Again, this is still an open question.
There are two lines of work that come to mind when you talk of "hardware-based neural networks" which try/claim to use photonics as a mean to speed-up processing, and make direct reference to speeding up machine learning tasks.
Shen et al. 2016 (1610.02365) propose a method to implement "fully-optical neural networks" which they claim to provide advantages in terms of computational speed and power efficiency.
A similar in principle (but not in method) idea is the one pursued by the LightOn startup (see the papers referenced in their website). Very roughly speaking, the idea is here to exploit the natural dynamics of complex media, and therefore the natural dynamics of scattered light, to again get better processing speed and power consumption performances (note that I'm just stating the claims made in the papers here, as the details and validity of performances and advantages can be hard to judge in this case).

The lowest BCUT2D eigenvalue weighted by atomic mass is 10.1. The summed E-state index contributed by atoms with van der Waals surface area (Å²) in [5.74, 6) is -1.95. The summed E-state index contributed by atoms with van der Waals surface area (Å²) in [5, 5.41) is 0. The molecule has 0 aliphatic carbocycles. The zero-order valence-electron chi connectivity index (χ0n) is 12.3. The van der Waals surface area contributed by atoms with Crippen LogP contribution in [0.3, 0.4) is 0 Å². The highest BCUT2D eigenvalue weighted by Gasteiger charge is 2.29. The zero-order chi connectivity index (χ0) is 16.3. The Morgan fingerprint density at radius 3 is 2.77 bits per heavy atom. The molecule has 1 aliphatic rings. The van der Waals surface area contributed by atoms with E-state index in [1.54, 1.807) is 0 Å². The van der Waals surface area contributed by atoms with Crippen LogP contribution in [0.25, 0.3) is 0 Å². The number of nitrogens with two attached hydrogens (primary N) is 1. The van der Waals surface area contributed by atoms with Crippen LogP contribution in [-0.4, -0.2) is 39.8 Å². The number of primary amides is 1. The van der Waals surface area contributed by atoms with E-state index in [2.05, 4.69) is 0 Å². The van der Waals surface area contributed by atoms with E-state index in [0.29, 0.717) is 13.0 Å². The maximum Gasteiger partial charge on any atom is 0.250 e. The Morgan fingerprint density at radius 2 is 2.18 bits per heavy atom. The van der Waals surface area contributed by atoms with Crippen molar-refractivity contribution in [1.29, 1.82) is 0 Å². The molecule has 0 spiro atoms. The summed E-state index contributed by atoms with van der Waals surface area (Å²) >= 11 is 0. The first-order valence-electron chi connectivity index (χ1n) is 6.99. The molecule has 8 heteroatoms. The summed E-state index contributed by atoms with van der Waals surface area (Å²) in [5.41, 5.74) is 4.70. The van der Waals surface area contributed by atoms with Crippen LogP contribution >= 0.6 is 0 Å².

Note that, in both cases, only classical light is used. In other words, there is arguably nothing "quantum" about these works, so you may not consider them totally relevant here.
However, both platforms could naturally be used (and have been used for different experiments) with single photons, and therefore can be used for processing of quantum information.
However, building a "quantum neural network" is not just a matter of building a neural network-like evolution for a quantum system, as that would likely provide no advantage at all.
Talking instead of "quantum logic operation which can be used to improve the algorithms present in neural networks", this is the idea behind a good chunk of research being done on quantum (assisted) machine learning, some references for which can be found in the question you linked as well as in this other one.
A notable example is HHL09, which provides a way to speed-up the problem of inverting a linear system, which is an important part of many machine-learning algorithms.